A more magnificent church was erected about a century later, when first the choir was rebuilt, chiefly at the cost of Margaret of France, the second wife of king Edward the First, who assigned it for her place of interment; and the nave was added from the bene factions of John of Britany, Earl of Richmond, and his niece Mary Countess of Pembroke. It was 300 feet long, 89 feet wide, and 64 feet high. All the columns and the pavement were of marble. (fn. 9) This church was completed in 1327, having been twenty-one years in building. It suffered considerable injury from a storm in the year 1343, (fn. 10) and was then restored by the king, from regard to the memory of his mother.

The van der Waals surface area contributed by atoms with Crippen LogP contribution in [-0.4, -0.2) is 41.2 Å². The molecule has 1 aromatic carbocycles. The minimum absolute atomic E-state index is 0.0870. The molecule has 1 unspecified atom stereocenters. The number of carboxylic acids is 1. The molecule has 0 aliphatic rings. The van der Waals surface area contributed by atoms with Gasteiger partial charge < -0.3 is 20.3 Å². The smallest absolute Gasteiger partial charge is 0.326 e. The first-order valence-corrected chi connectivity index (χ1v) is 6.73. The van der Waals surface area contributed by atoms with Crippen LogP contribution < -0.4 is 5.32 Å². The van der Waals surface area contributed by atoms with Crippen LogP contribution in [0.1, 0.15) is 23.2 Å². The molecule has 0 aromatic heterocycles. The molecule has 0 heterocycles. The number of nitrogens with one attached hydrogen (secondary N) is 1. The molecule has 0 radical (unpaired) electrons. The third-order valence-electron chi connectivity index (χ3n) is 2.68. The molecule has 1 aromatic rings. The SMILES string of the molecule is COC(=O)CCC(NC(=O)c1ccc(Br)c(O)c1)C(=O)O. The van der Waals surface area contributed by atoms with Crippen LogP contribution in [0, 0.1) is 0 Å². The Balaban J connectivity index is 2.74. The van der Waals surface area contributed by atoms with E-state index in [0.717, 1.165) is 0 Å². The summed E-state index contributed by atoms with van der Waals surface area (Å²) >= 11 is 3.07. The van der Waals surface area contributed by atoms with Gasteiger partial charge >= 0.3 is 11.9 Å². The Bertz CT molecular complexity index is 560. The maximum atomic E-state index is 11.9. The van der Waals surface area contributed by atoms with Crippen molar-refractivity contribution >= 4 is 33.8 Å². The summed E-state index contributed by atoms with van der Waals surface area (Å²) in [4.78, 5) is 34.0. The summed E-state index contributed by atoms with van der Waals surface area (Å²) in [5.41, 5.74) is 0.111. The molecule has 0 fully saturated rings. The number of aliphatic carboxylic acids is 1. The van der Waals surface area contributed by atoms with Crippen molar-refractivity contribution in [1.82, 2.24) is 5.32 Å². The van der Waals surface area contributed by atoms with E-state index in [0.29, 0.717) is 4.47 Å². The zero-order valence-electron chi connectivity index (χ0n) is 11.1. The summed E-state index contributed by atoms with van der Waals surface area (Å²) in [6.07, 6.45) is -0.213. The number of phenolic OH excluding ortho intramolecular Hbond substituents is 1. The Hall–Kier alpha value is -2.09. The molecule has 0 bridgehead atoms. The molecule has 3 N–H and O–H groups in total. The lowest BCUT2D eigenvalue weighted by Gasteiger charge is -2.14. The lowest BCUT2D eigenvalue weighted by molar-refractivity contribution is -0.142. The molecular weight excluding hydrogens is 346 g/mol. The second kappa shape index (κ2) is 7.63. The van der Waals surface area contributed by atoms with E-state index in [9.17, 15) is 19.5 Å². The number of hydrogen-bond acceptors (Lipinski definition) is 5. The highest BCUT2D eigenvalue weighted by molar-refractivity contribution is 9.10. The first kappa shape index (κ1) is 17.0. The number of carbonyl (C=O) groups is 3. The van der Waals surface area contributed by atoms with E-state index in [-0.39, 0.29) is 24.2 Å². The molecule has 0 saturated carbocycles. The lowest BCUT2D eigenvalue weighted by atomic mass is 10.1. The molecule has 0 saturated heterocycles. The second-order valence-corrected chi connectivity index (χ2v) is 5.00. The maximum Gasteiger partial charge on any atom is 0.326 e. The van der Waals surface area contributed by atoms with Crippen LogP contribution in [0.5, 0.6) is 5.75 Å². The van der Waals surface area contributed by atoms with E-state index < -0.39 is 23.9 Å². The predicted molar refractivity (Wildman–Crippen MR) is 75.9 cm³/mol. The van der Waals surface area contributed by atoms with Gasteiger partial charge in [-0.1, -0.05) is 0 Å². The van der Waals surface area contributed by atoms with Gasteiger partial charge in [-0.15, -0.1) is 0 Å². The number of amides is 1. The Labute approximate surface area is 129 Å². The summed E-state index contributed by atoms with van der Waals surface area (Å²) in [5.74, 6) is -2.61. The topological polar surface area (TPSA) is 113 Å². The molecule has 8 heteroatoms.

The library was a later addition to the house, (fn. 11) and owed its foundation to the liberality of Sir Richard Whittington, the celebrated mayor in the reign of Henry the Fifth.